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Could Governor Martin O’Malley end up in the White House in 2016?

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Maryland governor Martin O’Malley has expressed interesting in the US presidency for 2016
Maryland governor Martin O’Malley has expressed interesting in the US presidency for 2016

Dublin: Maryland governor Martin O’Malley, with roots in County Mayo and the West of Ireland, where he is staying this week, has made clear he is interested in the White House job in 2016.

It is no idle speculation. If you go on Paddy Power.com odds making site he is ranked second favorite after Hillary Clinton but ahead of Joe Biden and Mario Cuomo for the Democratic nomination.
He fits in well in Ireland. He was the guitar player at the after-dinner sing song at the American Ireland Fund dinner in the K Club, 20 miles from Dublin on Saturday night, .

The music went on late into the night as the assembled sang every Irish song they ever knew and he matched them note for note.

Even though he sings a mean ‘Fields of Athenry” and loves to belt out Christy Moore numbers, Martin O’Malley’s real ambitions tend elsewhere.

Given that he  is among the frontrunners for the Democratic nomination in 2016 and  the hugely enthusiastic reception he received in Ireland there are many there who see him as the new Kennedy. The fact he was here as the 50th anniversary of the Kennedy homecoming was being celebrated was timely.

There has certainly not been a presidential contender since Kennedy who is as familiar and connected to Ireland.

At the American Ireland Fund dinner he fitted in seamlessly with Prime Minister Enda Kenny and Irish American icon Michael Flatley as the evening’s celebrities. He is at home as easily in Dublin as the streets of Baltimore.

I met him first when we were seatmates on a President Clinton trip to Ireland in 2000 and he informed me about Irish history and famous landmarks rather than the other way around.  This was a different kind of Irish American politician I concluded.

His great grandfather, also Martin, left Maam, County Galway, settling in Arizona before moving to Pittsburgh. The pirate queen Grace O’Malley is somewhere in the deep ancestral background.
He understands how the struggles of the Irish allowed them to understand others.

“There is among the Irish, by and large in America, a keen and heartfelt awareness that we are a nation of nations and we have all been strangers in a foreign land at one point, so that gives to Irish public servants in America, not always but for the most part, a certain ability to relate to others,” O’Malley told the Irish Times recently.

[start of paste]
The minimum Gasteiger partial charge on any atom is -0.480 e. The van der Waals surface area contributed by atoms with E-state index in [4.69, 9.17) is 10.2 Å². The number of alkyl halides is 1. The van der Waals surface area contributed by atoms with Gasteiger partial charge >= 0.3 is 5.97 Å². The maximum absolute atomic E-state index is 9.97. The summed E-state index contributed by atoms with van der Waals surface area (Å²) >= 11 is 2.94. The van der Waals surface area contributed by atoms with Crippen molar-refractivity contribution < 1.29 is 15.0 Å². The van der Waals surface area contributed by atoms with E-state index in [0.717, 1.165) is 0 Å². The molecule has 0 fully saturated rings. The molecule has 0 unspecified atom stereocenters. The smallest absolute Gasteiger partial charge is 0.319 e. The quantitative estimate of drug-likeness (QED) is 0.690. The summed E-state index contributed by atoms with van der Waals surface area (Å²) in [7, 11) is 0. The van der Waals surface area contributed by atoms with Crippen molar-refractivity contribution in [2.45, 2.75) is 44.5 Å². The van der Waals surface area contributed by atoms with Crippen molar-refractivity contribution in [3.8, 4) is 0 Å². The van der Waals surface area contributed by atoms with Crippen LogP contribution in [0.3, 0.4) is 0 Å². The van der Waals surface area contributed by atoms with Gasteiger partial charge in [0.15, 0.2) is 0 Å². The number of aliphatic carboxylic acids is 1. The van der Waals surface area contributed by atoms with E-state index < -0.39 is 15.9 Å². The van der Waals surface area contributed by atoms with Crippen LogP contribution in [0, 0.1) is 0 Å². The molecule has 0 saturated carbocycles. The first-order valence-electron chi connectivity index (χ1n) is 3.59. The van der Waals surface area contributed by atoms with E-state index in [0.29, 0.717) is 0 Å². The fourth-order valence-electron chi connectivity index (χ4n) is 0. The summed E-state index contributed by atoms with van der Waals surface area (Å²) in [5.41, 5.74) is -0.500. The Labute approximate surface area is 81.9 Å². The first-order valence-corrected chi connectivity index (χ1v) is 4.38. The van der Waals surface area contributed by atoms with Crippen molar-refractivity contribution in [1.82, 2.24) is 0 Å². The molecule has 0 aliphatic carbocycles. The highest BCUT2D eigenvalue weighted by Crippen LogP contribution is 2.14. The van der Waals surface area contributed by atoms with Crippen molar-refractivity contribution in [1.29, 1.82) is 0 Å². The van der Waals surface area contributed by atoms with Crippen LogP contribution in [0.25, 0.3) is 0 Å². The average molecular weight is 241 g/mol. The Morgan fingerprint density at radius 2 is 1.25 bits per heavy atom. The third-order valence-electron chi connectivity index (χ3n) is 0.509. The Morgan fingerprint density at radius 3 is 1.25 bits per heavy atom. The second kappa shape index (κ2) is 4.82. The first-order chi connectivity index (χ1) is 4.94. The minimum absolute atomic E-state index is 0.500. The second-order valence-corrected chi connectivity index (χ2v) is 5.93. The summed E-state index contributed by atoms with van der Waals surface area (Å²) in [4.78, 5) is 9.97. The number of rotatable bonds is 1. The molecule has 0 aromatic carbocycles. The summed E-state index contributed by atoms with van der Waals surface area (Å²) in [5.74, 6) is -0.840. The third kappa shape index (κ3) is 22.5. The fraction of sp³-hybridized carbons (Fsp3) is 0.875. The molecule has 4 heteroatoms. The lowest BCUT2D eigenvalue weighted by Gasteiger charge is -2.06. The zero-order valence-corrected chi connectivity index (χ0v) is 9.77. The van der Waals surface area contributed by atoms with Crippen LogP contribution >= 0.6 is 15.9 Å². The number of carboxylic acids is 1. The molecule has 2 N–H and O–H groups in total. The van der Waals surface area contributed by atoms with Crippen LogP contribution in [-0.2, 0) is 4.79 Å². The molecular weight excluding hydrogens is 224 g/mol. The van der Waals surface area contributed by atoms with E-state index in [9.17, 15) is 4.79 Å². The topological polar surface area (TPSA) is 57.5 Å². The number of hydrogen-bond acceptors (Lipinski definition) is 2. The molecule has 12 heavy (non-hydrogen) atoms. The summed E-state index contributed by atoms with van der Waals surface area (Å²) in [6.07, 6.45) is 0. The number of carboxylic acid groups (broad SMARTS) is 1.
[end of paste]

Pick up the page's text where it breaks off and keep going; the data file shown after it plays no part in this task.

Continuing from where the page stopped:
His fierce commitment to his Irish heritage was fueled firstly by his love for Irish music, especially Celtic rock. For years he had his own band “O’Malley’s March” which played Irish festivals and even the White House one St.Patrick’s Day.

Some of the comparisons to Kennedy hit home. He is an East Coast liberal politician elected to statewide office very young. He has an extraordinary way with people, and is considered among the finest policy minds in his party. His wife, Judge Katie O’Malley, is a highly accomplished woman in her own right.

He is head of the Democratic Governor’s Association and his Irish-born former Chief of Staff Colm O Comartun is now Executive Director of the DGA and gearing up for a huge battle next year to bring more Democratic governors into statehouses. A candidate called Bill Clinton once followed the same path as head of the DGA and used it to make invaluable fundraising contacts.

It is easy to see why he is considered a front runner. Hillary may not run, Biden will be 73 if he does, Cuomo is handicapped by his New York base where no president since Roosevelt has emerged from. Along with Cuomo, he represents a new generation and there is a clear scenario where the party will turn to its next generation, as Republicans seem increasingly likely to do with Senator Marco Rubio or Governor Chris Christie.

O’Malley matches looks and ability and in our media besotted age that is important.
He delivers a great speech -- here are a few paragraphs from one he delivered about John F. Kennedy in Dublin this week.

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